Fortunately, I wasn’t alone. As I cowered in my bedroom crying, there were raised voices in the kitchen. My father wasn’t letting my grandmother’s treatment of me fly. He’d learned how hard it was for me to express myself and how important it was for me to do so. He’d been bullied too, and he knew what it felt like. He recognized that it was abuse, and wasn’t going to let anyone squelch my right to express my feelings over being abused. Not even his mother.
For the most part, he was successful. To my recollection, we never had to have that conversation again…but despite his efforts, to some degree the damage had already been done. I’d already learned to associate trauma with expressing trauma. And, when I look back, I can see how that mindset affected how I handled later traumas. I learned to deal with the facts of a traumatic event – but often felt a pressure to avoid the emotional impact of said events. I felt the pressure to be “OK” and judged myself as having failed if I did not.
A few years later, when I was hit by a car for the first time, I didn’t cry. My first response to be embarrassed inconveniencing so many people. My initial instinct was to get up, run away and hide somewhere. Fortunately or unfortunately, my injuries made that impossible and I was taken to the hospital. Later my parents brought a phone into my room so that I could call my mother. I dialed the phone, and my stepfather answered.
I suddenly knew something was terribly, terribly wrong. My stepfather despised the telephone. My mother screened every call. There were only two people whose calls he would take: my stepsister and his mother, when she was alive. “Oh, Lynne.” He said, “I was just about to call you!” This only confirmed my fears. My stepfather was even less likely to voluntarily make an outgoing call than to answer an incoming call. I tamped down inner panic and tried to keep my voice steady, as I said, “Really? What’s going on?”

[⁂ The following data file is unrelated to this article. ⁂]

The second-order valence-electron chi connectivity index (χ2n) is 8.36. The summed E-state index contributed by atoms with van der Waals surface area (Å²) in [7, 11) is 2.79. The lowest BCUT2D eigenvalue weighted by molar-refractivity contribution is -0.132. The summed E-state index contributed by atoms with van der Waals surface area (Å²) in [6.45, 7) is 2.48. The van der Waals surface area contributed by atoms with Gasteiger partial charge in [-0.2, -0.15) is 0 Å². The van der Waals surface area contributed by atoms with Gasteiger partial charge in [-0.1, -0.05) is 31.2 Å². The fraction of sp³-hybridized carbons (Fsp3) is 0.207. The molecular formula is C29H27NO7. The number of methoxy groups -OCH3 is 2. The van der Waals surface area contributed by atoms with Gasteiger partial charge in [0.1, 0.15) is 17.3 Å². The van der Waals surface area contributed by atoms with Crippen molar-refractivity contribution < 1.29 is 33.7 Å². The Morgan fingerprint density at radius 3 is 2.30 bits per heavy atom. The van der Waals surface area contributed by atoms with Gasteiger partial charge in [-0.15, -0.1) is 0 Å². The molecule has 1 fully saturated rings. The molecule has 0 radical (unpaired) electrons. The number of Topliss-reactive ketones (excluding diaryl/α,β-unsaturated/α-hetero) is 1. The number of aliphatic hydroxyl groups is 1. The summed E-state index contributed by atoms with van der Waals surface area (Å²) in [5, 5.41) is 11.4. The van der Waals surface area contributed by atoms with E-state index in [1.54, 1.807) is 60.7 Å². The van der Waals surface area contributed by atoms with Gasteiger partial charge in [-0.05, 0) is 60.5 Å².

“You remember when you were here over Christmas and your mom was sick? Well, she didn’t get better. Today I told her something was wrong…and she should go to the doctor. The flu isn’t supposed to last three weeks. Long story short – she’s in the hospital.” I felt a hysterical urge to giggle, but didn’t. “What’s going on with you?” He asked. I told him I was in the hospital, too. I don’t remember what he said next, nor do I remember what I told my father and stepmother, although I assume I told them what had been said. I don’t remember much at all of the days after that – except a vague feeling of going through the motions. There wasn’t anything I could for my mom when I couldn’t even go to the bathroom on my own – and she couldn’t do anything for me, shut away in a hospital hooked up to IVs.
I don’t remember crying about any of it. I don’t remember talking about any of it, except about the bare facts of what had happened in the accident. I remember trying to make sense of it and figure out my feelings – but these weren’t things that people asked about. When I went to the doctor, no-one asked me about my emotional state – recovery was measured in how well my bones were knitting and how fast my lacerations were closed. No one asked me if I still had visions of watching my own blood pool on my backpack and slowly ooze through the gutters along with January’s grey snow, as I lay face down in the street. Or if I woke up at night seeing the concrete curb hurtling toward my face. Or if I heard the driver’s scream, and felt his pain and fear as if it were my own. It just wasn’t asked, and I’d learned not to expect it to be.
My focus was where I thought everyone wanted it to be – on how fast I could heal, and how quickly I could walk. As soon as I was medically able, I was out there taking "walks" around my neighborhood with my little dog trotting along beside me in little undulating arcs to avoid being hit by my crutches. My neighbors thought it was funny, and everybody seemed to take that as a sign that everything would be alright. I was healing, at least in body…but what about my emotions?
That was another story.
TO BE CONTINUED....
Managing Strong Emotional Reactions to Traumatic Events: Tips for Parents and Teachers
Our society has been plagued by a number of traumatic events in recent years—schoolyard shootings, the Oklahoma City bombing, floods and tornadoes, and the terrorist attacks of September 2001. When a large-scale tragedy occurs, it can cause strong and deeply felt reactions in adults and children. How adults express their emotions will influence the reactions of children and youth. Parents and teachers can help youngsters manage their feelings by both modeling healthy coping strategies themselves and closely monitoring their own emotional state and that of the children in their care.